The Lionheart GB Facebook page www.facebook.com/LionheartGB featured text on the "About" section that stated "Lionheart GB is a non-for-profit British, patriotic forum/organisation to promote British history and culture through education and awareness projects ... To assist and enable British non-for-profit/benevolent organizations to maintain their services by providing secure funding ... A non-profit patriotic organization, manufacturing and supplying the Lionheart brand of pro-British, pro-Christian clothing, jewellery, memorabilia and novelty items, all profits donated to worthwhile British causes".
The complainant challenged whether the references to "non-for-profit" and "non-profit" were misleading and could be substantiated.
Lionheart GB said it was an unincorporated society launched in August 2014. They said they were in the process of exploring the option of becoming a 'not for profit' company. They did not consider themselves to be a commercial enterprise and said that at the end of the financial year they would decide where to distribute any surplus funds. During the investigation, they provided a copy of their constitution, which they believed demonstrated they were a non-profit organisation.
The ASA noted the ad stated 'all profits donated to worthwhile British causes'. In conjunction with the references to Lionheart GB as a 'non-for-profit', and 'non-profit', organisation, we considered consumers would understand the ad to mean that Lionheart GB was a not-for-profit organisation that donated all profits to third parties.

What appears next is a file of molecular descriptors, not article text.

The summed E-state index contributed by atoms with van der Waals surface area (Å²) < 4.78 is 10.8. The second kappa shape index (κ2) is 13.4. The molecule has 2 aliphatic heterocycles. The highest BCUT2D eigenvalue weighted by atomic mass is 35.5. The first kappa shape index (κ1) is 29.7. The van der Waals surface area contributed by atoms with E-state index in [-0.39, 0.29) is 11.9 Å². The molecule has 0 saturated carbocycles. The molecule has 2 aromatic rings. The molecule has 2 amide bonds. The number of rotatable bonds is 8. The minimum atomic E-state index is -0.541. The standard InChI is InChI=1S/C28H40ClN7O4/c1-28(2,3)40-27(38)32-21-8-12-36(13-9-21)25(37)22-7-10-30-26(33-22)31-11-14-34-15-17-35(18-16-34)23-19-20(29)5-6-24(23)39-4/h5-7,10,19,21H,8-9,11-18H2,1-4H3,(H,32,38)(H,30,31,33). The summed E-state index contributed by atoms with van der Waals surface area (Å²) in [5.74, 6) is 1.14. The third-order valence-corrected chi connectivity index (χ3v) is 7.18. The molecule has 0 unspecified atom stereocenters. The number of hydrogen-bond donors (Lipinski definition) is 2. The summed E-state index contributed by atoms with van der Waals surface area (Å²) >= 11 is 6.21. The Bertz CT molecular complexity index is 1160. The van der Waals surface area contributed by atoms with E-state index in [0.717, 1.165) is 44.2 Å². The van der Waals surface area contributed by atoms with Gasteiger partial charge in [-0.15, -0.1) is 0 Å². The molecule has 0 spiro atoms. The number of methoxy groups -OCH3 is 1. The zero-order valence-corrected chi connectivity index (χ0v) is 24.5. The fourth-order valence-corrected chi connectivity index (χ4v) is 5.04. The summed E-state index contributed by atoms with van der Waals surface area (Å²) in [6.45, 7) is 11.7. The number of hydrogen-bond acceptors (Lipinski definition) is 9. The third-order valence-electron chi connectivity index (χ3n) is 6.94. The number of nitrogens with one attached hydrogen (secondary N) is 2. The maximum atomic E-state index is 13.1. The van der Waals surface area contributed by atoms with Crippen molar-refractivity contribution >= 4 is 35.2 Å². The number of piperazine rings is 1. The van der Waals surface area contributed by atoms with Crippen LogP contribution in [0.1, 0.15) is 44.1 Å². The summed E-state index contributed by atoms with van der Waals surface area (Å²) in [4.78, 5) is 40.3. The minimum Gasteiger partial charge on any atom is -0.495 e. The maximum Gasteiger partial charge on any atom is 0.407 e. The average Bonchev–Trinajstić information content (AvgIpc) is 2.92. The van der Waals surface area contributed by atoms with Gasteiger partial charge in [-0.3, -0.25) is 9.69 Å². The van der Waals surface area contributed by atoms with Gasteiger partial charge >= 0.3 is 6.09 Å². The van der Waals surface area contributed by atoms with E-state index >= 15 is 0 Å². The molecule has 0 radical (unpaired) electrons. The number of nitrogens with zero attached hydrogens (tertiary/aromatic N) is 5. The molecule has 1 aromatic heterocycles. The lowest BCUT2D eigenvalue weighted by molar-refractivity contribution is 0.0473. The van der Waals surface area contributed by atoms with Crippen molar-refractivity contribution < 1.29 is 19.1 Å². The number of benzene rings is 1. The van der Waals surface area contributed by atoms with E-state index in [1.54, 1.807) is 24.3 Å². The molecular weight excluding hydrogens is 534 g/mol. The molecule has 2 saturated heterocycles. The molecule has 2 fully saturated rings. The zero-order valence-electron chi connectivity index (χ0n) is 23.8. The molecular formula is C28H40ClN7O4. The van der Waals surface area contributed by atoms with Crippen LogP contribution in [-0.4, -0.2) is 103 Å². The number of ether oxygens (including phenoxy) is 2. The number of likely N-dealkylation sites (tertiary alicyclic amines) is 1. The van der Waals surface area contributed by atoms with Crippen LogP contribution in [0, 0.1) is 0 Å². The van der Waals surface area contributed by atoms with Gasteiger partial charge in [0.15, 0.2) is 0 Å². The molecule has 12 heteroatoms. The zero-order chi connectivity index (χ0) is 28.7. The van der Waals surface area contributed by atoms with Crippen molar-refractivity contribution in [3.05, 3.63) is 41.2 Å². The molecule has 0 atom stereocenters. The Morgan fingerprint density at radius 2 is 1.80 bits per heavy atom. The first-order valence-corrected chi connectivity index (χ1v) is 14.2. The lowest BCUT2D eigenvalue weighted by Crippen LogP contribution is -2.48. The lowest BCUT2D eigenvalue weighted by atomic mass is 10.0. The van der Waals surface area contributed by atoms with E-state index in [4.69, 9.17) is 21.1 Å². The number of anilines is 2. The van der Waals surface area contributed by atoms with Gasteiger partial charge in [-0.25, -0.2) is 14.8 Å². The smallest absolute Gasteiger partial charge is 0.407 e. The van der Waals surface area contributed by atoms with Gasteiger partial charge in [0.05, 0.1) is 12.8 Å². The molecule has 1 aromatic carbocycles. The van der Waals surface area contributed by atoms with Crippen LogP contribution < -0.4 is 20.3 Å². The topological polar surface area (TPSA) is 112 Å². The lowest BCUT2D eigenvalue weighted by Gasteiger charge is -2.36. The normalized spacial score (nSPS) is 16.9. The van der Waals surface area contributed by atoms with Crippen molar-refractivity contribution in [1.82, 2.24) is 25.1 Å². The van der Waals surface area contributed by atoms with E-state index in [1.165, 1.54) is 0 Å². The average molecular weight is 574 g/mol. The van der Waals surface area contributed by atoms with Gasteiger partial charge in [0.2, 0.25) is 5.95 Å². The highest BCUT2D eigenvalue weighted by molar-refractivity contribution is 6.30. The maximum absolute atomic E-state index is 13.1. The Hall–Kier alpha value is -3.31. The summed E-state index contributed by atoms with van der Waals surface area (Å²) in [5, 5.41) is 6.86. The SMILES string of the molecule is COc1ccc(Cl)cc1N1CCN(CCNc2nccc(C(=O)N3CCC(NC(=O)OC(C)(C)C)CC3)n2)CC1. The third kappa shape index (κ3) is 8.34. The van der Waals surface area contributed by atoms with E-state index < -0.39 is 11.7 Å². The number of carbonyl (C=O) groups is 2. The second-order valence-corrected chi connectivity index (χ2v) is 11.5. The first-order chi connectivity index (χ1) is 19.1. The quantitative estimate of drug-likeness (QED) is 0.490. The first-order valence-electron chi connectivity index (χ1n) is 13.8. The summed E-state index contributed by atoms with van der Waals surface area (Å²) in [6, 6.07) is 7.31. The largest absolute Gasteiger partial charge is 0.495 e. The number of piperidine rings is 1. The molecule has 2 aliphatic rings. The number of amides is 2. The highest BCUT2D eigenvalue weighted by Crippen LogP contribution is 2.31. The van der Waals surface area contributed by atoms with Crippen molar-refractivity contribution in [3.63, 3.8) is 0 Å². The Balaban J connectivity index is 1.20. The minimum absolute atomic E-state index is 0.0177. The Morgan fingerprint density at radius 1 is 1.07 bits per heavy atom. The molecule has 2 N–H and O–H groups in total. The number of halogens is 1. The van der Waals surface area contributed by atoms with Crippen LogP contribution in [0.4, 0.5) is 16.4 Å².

Lionheart GB had operated since August 2014. However, we understood that, at the time the ad appeared, it had not formally established itself as a not-for-profit organisation, but rather that it was consulting on whether to do so. During the investigation, Lionheart GB provided a copy of their constitution. It omitted, however, a number of details, such as by whom the declaration had been made, the date of the declaration and a signature.
We were therefore concerned that we had not seen sufficient documentary evidence to substantiate Lionheart GB's status as a non-profit organisation or their intention to donate any profits to third parties. We therefore considered the references to "non-for-profit" and "non-profit" were likely to mislead consumers. On that basis, we concluded that the ad breached the Code.
The ad breached CAP Code (Edition 12) rules 3.1 3.1 Marketing communications must not materially mislead or be likely to do so. (Misleading advertising) and 3.7 3.7 Before distributing or submitting a marketing communication for publication, marketers must hold documentary evidence to prove claims that consumers are likely to regard as objective and that are capable of objective substantiation. The ASA may regard claims as misleading in the absence of adequate substantiation. (Substantiation).
The ad must not appear again in its current form. We told Lionheart GB not to claim to be "non-for-profit" and "non-profit", unless they held robust substantiation to support such claims.